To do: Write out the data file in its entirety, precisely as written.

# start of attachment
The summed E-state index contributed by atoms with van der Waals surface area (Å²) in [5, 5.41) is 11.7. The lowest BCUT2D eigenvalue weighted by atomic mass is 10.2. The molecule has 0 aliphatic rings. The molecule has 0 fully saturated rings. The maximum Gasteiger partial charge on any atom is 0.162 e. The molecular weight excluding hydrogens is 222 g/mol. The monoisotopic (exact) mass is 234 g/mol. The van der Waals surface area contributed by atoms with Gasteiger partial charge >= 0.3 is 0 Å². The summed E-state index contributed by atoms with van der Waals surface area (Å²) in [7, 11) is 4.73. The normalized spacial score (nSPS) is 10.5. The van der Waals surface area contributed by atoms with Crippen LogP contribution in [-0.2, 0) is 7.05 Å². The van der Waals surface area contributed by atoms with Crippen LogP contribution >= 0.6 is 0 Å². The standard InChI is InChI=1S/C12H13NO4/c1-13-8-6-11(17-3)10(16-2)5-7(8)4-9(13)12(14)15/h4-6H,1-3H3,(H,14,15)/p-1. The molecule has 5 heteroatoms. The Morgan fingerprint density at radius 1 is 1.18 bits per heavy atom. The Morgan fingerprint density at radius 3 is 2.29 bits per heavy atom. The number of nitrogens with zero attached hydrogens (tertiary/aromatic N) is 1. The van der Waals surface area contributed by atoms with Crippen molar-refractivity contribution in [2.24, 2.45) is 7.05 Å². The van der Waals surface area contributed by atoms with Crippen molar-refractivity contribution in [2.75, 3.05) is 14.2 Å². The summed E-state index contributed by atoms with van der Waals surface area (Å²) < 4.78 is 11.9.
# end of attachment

The summed E-state index contributed by atoms with van der Waals surface area (Å²) in [5, 5.41) is 11.7. The lowest BCUT2D eigenvalue weighted by atomic mass is 10.2. The molecule has 0 aliphatic rings. The molecule has 0 fully saturated rings. The maximum Gasteiger partial charge on any atom is 0.162 e. The molecular weight excluding hydrogens is 222 g/mol. The monoisotopic (exact) mass is 234 g/mol. The van der Waals surface area contributed by atoms with Gasteiger partial charge >= 0.3 is 0 Å². The summed E-state index contributed by atoms with van der Waals surface area (Å²) in [7, 11) is 4.73. The normalized spacial score (nSPS) is 10.5. The van der Waals surface area contributed by atoms with Crippen LogP contribution in [-0.2, 0) is 7.05 Å². The van der Waals surface area contributed by atoms with Crippen LogP contribution >= 0.6 is 0 Å². The standard InChI is InChI=1S/C12H13NO4/c1-13-8-6-11(17-3)10(16-2)5-7(8)4-9(13)12(14)15/h4-6H,1-3H3,(H,14,15)/p-1. The molecule has 5 heteroatoms. The Morgan fingerprint density at radius 1 is 1.18 bits per heavy atom. The Morgan fingerprint density at radius 3 is 2.29 bits per heavy atom. The number of nitrogens with zero attached hydrogens (tertiary/aromatic N) is 1. The van der Waals surface area contributed by atoms with Crippen molar-refractivity contribution in [2.24, 2.45) is 7.05 Å². The van der Waals surface area contributed by atoms with Crippen molar-refractivity contribution in [2.75, 3.05) is 14.2 Å². The summed E-state index contributed by atoms with van der Waals surface area (Å²) < 4.78 is 11.9.